Cylons can fulfill this “need to download” in a much more direct way that circumvents the need for art. But deprived or cut off from that capacity, I think creativity would emerge, as in Kappa’s example of Three’s drawings when she was trying to make sense of a very private experience that she was keeping secret from the other Cylons. Chief Tyrol also invents the Blackbird, a completely novel form of spacecraft and definitely an act of creation. I realize that was a collaborative effort in which a lot of humans contributed. But it was the Chief’s idea, and he was driven to pursue it, even when no one else believed in it. Classic behavior of a genuine artist or inventor.

    So yeah, I definitely think Cylons have latent creativity. As for why they might not actualize it, I think Kappa has come up with a good explanation.

  79. Mike P says:

    Jason: “I mean, we haven’t see much of that sort of thing on the Colonial side either.”

    True. Apparently one of the tie-in novels features a Colonial rock star who winds up on the battlestar and the kids all go nuts for him, but of course that’s not canon. Could be a fun read, though (though I probably won’t). But if you are interested in the subject of arts in the BSGverse, it might be worth checking out.

  80. Gray says:

    Nick B.

    Okay, I’m just going to lay it on you with the added disclaimer that I can’t recall precisely who I may already have forced to read this.

    Basically, what if the Final Five are the last descendants of the previous cycle’s Cylon/Human progeny. It could account for the much vaunted “fundamental” difference. There’s still an overwhelming amount that we don’t know about Hybrid capability. Can they download, for instance?

    Conversely, perhaps the F5 are the last Hybrids, with the exception of Hera, who exist in the Colonies. Perhaps Earth is comprised entirely of these Hybrids. Also, I’ve been pretty clear that I think Starbuck won’t be the final Cylon reveal, but I occasionally like to toy with this angle and think that if she was, it would explain a whole lot. Like how she managed to still be alive, for example 🙂

    I don’t know, that wasn’t organized and it doesn’t sound quite as convincing as usual but that’s the Cliffs Notes version.

  81. Nick B says:

    Gray – sounds quite reasonable to me, and succinctly put. In fact, I think the final five being the product/detritus of a previous cycle of conflict between humans and Cylons (using the term in a very general sense) is very likely – it seems almost inevitable to me. And perhaps the result of this previous cycle was an intermixing of Cylon and Human somewhere other than the 12 colonies and Cobol – like Earth, for example. And as someone else suggested a while back, maybe the 13th tribe were Cylons, or even Cylon-Human hybrids, although having left before the 12 tribes it suggests that they left before any previous conflict got going. Perhaps they set off while Cylons and Humans were still getting on with each other.

    And, Writch, perhaps you don’t need to keep your tongue that firmly in your cheek. I quite like the idea of the final five being from an Earth that has been either Cylonised or hybridised, and that their job is actually to defend or protect the Earth from vengeful rapacious humans. Baltar could well be a rogue member of the five, perhaps having gone native (among the humans), or perhaps just being a loose canon.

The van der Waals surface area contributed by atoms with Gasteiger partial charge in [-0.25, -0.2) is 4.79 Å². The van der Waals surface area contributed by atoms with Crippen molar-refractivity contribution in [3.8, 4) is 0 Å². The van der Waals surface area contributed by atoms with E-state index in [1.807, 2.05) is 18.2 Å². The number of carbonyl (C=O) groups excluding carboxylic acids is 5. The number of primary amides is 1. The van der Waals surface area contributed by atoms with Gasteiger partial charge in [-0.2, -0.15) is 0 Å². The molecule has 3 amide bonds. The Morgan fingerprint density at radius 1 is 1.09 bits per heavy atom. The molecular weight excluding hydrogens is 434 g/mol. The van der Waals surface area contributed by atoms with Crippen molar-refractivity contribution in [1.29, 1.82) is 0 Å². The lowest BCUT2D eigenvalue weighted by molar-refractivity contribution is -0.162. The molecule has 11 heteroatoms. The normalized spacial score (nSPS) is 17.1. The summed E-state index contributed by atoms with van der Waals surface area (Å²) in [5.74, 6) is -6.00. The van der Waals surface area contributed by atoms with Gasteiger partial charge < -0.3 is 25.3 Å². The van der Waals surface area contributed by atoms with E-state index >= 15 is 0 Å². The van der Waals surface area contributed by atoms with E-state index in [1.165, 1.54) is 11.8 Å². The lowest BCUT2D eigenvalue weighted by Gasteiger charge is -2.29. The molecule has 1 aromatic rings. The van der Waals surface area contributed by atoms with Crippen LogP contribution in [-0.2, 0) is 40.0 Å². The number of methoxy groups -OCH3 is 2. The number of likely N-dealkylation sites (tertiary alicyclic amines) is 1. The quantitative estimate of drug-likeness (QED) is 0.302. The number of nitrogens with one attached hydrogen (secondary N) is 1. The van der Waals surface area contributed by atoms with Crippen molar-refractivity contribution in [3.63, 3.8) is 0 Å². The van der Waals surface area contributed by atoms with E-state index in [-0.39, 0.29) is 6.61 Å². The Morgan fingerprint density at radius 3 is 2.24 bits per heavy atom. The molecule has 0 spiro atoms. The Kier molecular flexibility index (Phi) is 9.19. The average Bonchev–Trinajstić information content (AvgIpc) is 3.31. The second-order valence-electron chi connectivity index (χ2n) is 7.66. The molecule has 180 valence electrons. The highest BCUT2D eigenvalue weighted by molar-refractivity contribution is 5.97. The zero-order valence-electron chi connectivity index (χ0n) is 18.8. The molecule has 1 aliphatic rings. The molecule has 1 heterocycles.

Whatever the nature of the final five, I’m still trying to construct a theory of precisely what their role is among the humans, and how they are playing this out without realising their true nature. I guess they are sleepers, perhaps now awakened to do their duty, but what is that duty, and on whose behalf are they doing it (or not).

    As for Cylon creativity, I’m guessing that this isn’t something the writers have thought to address, but I am reminded of the scene in the cafe in “Downloaded”, in which the Cylons ar sitting around in little groups, apparently hardly interacting – there isn’t much of a cafe culture buzz about the place, and the “customers” are hardly animated. It’s as if they are trying to mimic human behaviour in terms of social interaction, but haven’t really got anything to say to each other. After all, much or our conversation is just chatter, that serves a social function, binding us together, but without really imparting vital information or achieving anything earth shattering. Reflecting the comments of posters here, the Cylons presumably don’t have much need for this, as they appear to be networked with each other, or at least to others of their model. Next time you watch downloaded, look at the Cylons sitting around in the cafe and see how rigid and lacking in animation they are. The exceptions are of course 6 and 8, who have a lot to talk about, and who are becoming much more “human” as a result of their experiences.

  82. Nick B says:

    OK – more Tighlon/Earth theory.

    The Tighlons are indeed meant to protect Earth from external threats. That’s why they’ve been “activated” at a certain point. Essentially they’ve been awakened as part of an early warning system that activates sleeper Tighlons when they reach a certain proximity to Earth, a certain point outside the region occupied by the 12 colonies, or a certain sector of the galaxy. They can then set about doing whatever it is they need to do to ensure the safety of the Earth. This could include making sure that people who are searching for it never find it. But are they protecting Earth from the Cylons, from the Humans, from both, or just from any alien interference?